[License-discuss] [License-review] CC withdrawl of CC0 from OSI process
chris at metatrontech.com
Fri Mar 2 07:57:05 UTC 2012
On Thu, Mar 1, 2012 at 9:44 PM, Bruce Perens <bruce at perens.com> wrote:
> On 03/01/2012 09:09 PM, Chris Travers wrote:
>> You seem to say "do not link" and thus repeat more or less what the FSF
>> says (and what Rosen spends a good time arguing against in his book, and he
>> is by no means alone--- at least in any law review articles I have been able
>> to find and read the overall trend is overwhelmingly against seeing linking
>> as having much to do with derivation).
> My goal isn't to help my customers win after they're sued, it's to prevent
> them from ever being in a lawsuit at all. And you do that by staying away
> from some issues.
Ok, so part of avoiding lawsuits is to avoid areas where folks think
they can sue about. So the FSF's statements are important here.
> Despite the fact that Larry and those law review folks are sure about the
> linking question, every party who would benefit from a case going according
> to Larry's interpretation has settled their case with the GPL licensor
> rather than invest what is necessary for a court to make a determination.
That's why discussion of the murkey middle ground is important.
> So, what do you do? You stay away from that issue and arrive at an
> engineering solution that avoids it.
It also depends on what your relationship is to your audience, and
this is the big issue with explanations that exist apart from the
license. The FSF can interpret the GPL one way and Linus and the
Linux community in a different way, and if they are public about their
views, the license grant may actually be different. I don't see
what's so hard to understand about that. I think for practical
reasons we like to pretend that there is one true interpretation of
the GPL v2 but in fact I don't think that necessarily is the case.....
The GPL v3 tries to make progress there, but I can tell you that if I
ask two different lawyers with different ideological views regarding
free software what the implications of mixing BSD and GPL3 files in
the same project, I get two different answers.....
>> which seems to be a fools errand: giving an engineering answer to a legal
> Only a fool's errand if the engineer doesn't have good legal support, or if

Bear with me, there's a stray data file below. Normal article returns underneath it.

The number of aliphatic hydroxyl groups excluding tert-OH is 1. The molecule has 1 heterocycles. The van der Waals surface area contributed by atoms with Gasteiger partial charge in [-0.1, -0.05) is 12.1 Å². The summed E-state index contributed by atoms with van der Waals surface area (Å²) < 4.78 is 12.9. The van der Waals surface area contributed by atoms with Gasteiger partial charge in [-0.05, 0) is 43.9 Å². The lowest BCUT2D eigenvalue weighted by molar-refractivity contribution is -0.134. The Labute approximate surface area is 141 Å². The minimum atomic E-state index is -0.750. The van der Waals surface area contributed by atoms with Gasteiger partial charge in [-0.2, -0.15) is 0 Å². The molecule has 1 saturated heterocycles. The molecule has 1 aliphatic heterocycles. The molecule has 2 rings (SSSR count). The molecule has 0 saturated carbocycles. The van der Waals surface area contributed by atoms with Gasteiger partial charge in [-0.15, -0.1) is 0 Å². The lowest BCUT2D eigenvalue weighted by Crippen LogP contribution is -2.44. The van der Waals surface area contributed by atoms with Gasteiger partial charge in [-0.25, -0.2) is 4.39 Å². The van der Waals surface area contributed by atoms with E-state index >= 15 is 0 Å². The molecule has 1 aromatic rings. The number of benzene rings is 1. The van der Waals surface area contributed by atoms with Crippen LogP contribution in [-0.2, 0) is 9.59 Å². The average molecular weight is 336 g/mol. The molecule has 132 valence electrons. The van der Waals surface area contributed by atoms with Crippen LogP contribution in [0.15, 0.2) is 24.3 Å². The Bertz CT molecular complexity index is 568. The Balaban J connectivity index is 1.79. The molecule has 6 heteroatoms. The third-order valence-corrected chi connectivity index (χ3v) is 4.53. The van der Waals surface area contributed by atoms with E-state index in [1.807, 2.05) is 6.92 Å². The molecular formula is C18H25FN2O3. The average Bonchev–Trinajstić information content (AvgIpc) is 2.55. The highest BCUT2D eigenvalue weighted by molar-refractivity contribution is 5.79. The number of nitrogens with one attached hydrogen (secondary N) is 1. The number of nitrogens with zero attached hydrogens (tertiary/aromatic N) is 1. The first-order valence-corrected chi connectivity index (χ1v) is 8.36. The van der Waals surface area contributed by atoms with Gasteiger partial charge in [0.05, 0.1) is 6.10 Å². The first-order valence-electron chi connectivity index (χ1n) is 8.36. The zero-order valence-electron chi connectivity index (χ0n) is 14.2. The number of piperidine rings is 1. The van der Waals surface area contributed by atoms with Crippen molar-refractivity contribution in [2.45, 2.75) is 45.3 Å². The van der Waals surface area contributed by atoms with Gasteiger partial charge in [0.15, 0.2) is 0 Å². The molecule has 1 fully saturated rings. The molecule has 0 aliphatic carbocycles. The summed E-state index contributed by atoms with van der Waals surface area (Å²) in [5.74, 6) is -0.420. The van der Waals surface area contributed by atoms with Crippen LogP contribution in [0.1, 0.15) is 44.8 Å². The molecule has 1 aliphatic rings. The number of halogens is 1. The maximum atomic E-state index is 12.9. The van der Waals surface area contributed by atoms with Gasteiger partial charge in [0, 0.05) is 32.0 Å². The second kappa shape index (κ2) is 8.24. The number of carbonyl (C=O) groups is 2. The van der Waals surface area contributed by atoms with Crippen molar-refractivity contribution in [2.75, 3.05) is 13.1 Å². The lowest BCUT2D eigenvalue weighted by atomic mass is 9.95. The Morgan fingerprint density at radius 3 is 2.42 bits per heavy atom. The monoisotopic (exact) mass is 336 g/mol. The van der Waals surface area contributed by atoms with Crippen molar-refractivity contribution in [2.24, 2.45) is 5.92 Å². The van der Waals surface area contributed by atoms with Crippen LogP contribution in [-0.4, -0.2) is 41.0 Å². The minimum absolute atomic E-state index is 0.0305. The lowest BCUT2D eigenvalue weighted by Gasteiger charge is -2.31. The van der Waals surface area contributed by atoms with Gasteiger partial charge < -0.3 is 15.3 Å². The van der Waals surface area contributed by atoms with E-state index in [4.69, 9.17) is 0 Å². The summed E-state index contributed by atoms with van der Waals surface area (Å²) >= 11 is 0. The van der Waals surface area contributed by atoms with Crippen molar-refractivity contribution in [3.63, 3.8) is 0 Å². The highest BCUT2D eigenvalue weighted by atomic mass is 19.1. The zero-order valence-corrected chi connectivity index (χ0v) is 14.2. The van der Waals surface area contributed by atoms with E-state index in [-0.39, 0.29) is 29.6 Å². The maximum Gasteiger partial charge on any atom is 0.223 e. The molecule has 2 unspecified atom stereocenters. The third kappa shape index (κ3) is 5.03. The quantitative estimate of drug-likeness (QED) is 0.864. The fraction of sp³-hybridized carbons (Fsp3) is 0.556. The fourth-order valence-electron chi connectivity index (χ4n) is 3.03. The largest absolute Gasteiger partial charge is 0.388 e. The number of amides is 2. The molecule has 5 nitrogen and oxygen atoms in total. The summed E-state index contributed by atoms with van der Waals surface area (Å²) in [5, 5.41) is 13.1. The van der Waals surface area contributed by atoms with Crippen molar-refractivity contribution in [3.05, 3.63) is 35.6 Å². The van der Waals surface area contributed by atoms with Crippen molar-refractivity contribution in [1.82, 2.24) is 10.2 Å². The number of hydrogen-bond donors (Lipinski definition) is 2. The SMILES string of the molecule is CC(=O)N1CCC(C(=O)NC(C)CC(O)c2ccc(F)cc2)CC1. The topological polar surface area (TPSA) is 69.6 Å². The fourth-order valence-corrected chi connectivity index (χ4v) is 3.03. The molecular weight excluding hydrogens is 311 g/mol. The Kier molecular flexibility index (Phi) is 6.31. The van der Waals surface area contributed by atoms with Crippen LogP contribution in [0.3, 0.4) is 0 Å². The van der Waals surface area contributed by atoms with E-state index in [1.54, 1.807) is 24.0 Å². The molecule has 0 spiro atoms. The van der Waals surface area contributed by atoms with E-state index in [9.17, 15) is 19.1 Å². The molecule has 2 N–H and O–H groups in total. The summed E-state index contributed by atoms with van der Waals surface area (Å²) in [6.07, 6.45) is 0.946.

> the lawyer isn't able to work with engineers. I address that a little
> differently, by acting as a consulting engineer who works for the attorney
> and has experience in this particular sort of case.
A fool's errand because the models simply don't match. There are
cases where no amount of isolation will protect you from having
created a derivative work. For example, suppose I write a graphics
driver which recognizes Doom's OpenGL calls, and transforms them in
some interesting way. Maybe if I detect Doom is the one running, I
make walls transparent, or something.
The two programs may be running on different processors, may share no
code or expressive structures, but because the output is pretty
clearly a derivative work may in some cases be derivative itself.
There is no line where you can draw technically where everything on
one side is safe, and if you draw one where everything is not safe,
there's a good chance a lot of stuff on the other side is not safe.
>> My sense (as a non-lawyer) is that communications from a project are very
>> much likely to affect the scope of the license, and that downstream
>> developers are likely to be able to reasonably rely on communications from a
>> project that some practices are safe in their eyes.
> About the worst thing engineers can do is attempt to make legal
> determinations without proper counsel and the necessary training. They
> invariably get it wrong and they can be made to look really stupid in court
> by a competent expert witness. Relying on what they say about legal issues
> of their own projects would be ill-advised. Instead, learn how to engineer
> around the gray areas.
So here's the thing....
What I am saying is there's a difference between you saying "Linking
is legally dubipus under the GPL" and me saying "As far as LedgerSMB
is concerned, we interpret the GPL not to restrict linking and mere
use of API's, but believe that inheritance may be run into trouble."
At least given that I am more or less the de facto leader of the
The first is an attempt to describe the license in the abstract. The
second is a representation on behalf of a project as to what license
rights we believe we are granting. As I understand it, these are
very different statements......
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